Tim Gunn leaves Parsons to join Liz Claiborne as its chief creative officer

Project Runway mentor and star Tim Gunn is leaving his job at Parsons to become the chief creative officer for Liz Claiborne, the company said today. He “will be responsible for attracting, retaining and developing the creative talent within the Liz Claiborne Inc. portfolio of brands,” according to a press release.

Tim is currently chair of the fashion design program at Parsons, but will start in his new job March 5. Gawker has his “leadership transition” memo to the school.

In the announcement, Liz Claiborne’s CEO, William L. McComb, said that “Tim knows we fully support his Bravo projects, including his own upcoming series ‘Tim Gunn’s Guide to Style.’ In fact, it is his involvement in these initiatives and the design world at large that will help keep Tim vital in this new role.”

That obviously leaves open the possibility that Tim will return for Project Runway 4. However, Parsons was the home of the series for its first three series, and while it seems unlikely that producers would replace him, this move seems to make that possibility a bit more likely than it was before. And it’s sort of odd that the news release only explicitly mentions his upcoming series, Tim Gunn’s Guide to Style, but not future appearances on the show that made him famous.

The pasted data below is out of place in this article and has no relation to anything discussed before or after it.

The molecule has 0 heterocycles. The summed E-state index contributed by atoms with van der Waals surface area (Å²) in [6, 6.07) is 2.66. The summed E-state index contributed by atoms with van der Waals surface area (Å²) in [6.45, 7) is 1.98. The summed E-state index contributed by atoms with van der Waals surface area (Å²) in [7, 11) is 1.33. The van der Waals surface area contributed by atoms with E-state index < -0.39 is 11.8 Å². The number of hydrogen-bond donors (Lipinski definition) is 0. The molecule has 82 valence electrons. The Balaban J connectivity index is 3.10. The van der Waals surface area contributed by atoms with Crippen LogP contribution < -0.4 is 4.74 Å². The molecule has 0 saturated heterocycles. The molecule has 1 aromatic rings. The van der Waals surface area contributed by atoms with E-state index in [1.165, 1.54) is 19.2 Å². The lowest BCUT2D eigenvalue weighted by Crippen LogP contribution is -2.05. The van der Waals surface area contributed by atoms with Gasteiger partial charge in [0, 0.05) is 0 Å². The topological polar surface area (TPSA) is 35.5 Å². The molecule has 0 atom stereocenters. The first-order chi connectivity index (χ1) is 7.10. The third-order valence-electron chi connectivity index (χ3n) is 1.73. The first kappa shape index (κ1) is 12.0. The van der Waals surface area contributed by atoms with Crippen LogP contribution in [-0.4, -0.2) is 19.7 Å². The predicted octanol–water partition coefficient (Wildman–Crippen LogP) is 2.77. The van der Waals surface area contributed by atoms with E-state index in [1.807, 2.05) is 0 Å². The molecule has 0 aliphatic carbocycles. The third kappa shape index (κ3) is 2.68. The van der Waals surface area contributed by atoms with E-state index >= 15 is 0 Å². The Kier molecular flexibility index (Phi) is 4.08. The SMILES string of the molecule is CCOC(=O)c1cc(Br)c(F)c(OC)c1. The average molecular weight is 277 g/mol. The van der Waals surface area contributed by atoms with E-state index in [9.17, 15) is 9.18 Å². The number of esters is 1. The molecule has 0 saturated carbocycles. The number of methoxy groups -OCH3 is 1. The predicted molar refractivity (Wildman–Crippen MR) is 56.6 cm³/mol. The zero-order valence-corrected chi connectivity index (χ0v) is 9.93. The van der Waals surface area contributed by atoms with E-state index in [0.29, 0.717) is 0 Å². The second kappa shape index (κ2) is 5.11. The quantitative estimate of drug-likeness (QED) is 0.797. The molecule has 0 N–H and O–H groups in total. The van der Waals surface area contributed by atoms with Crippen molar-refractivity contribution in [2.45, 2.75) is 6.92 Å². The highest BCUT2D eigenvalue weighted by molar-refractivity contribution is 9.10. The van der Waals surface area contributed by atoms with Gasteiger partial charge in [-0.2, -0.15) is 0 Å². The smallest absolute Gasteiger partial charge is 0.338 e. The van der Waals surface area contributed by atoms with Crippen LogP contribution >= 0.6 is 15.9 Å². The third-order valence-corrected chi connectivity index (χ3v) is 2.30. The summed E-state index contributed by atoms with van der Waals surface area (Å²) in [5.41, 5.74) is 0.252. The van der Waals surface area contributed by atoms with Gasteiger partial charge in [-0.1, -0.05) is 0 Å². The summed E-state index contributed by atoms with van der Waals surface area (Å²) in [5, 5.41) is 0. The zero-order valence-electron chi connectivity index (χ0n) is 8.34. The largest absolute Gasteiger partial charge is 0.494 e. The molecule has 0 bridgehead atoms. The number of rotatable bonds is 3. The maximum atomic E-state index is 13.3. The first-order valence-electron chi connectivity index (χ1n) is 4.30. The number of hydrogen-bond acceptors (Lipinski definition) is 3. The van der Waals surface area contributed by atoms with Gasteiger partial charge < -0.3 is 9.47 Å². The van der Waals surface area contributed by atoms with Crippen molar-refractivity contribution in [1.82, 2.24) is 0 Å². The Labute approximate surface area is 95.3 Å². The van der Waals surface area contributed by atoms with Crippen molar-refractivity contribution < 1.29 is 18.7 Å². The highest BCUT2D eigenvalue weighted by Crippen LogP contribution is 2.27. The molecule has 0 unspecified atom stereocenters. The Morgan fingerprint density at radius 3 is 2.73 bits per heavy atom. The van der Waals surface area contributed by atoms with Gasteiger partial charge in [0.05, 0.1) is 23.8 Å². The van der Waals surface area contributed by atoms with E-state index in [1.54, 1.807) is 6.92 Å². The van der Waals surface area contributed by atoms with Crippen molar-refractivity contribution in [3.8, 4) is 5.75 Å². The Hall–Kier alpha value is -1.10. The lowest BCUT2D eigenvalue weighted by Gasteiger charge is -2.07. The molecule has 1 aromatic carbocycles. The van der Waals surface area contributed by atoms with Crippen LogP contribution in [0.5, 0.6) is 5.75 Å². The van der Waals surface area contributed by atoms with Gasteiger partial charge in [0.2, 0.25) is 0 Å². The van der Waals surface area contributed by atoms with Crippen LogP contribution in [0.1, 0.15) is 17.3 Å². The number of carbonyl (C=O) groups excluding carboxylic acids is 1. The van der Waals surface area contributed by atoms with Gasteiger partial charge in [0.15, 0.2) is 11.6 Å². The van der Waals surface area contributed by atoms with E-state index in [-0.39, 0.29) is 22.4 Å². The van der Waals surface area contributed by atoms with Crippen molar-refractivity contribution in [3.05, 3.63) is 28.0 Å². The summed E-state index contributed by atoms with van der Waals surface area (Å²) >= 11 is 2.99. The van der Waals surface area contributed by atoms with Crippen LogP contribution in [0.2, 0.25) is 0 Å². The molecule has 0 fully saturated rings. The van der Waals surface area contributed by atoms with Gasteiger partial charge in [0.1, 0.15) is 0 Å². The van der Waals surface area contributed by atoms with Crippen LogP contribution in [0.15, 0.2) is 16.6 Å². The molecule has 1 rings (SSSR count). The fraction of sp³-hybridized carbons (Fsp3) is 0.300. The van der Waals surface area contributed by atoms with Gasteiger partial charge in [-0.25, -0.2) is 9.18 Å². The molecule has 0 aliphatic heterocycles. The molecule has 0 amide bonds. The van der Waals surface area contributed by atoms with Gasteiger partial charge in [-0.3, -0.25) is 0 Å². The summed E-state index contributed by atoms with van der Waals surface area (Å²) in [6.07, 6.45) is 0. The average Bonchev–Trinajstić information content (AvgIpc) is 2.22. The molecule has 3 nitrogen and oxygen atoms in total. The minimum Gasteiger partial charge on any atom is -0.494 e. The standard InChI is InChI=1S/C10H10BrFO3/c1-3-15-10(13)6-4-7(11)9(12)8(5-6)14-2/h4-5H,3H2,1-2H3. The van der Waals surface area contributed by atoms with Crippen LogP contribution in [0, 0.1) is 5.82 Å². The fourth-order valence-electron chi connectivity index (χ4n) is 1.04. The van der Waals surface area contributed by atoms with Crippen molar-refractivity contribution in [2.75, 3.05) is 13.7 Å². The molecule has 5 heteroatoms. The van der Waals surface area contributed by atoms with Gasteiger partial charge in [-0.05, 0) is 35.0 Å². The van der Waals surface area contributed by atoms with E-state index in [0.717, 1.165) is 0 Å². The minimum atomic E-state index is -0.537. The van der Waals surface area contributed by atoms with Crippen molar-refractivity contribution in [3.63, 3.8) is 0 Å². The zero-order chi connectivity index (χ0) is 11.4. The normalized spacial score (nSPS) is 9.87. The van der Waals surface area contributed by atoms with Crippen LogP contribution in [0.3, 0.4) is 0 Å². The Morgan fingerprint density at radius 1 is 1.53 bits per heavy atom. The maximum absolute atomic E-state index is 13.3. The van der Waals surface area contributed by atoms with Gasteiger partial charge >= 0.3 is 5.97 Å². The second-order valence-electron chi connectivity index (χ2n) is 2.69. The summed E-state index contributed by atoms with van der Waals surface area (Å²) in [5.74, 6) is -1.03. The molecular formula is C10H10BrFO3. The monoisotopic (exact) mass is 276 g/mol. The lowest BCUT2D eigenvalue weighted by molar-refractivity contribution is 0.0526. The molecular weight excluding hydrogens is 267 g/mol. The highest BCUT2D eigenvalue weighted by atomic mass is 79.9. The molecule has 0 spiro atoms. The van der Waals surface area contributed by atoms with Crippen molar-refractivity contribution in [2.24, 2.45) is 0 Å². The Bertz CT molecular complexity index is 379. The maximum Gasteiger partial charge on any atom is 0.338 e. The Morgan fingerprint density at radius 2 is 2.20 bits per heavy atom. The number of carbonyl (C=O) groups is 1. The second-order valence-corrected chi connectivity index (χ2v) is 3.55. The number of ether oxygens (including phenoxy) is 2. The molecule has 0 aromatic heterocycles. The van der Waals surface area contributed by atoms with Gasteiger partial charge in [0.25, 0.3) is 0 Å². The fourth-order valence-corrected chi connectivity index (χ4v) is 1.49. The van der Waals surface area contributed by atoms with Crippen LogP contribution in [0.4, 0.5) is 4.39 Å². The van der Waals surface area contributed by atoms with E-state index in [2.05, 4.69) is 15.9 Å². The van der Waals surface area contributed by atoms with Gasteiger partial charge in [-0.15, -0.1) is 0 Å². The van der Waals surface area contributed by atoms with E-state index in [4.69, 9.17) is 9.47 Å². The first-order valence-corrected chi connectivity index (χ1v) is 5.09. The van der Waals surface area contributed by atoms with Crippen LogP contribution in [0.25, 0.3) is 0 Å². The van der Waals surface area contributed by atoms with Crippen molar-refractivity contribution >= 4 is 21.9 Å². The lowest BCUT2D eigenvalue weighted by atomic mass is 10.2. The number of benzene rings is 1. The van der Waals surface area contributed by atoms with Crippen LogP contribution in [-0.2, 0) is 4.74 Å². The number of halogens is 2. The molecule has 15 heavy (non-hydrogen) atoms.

McComb also said that, in his new job, “Tim will be a spokesperson for the creative community, a champion of product innovation, integrity and exceptional price-value and a catalyst for the creation of the irresistible product our consumers want and deserve. He is also charged with creating systems to further develop our creative community and scouting the market for great talent.”

Liz Claiborne Inc. Names Tim Gunn Chief Creative Officer [Liz Claiborne press release]

Review: Married at First Sight

Marriage At First Sight

In an era of Tinder and Grindr, instant acceptance or dismissal of a potential partner, or instant sex with another body, Married at First Sight offers the thrill of watching strangers deal with the very basics of relationships.

Beyond the headline-grabbing premise, the series has turned out to be a stripped-down, authentic exploration of something very interesting. Read the full review.

about the writer

Andy Dehnart is a journalist who has covered reality television for more than 15 years and created reality blurred in 2000. A member of the Television Critics Association, his writing and criticism about television, culture, and media has appeared on NPR and in Playboy, Buzzfeed, and many other publications. Andy, 36, also directs the journalism program at Stetson University in Florida, where he teaches creative nonfiction and journalism. He has an M.F.A. in nonfiction writing and literature from Bennington College. More about reality blurred and Andy.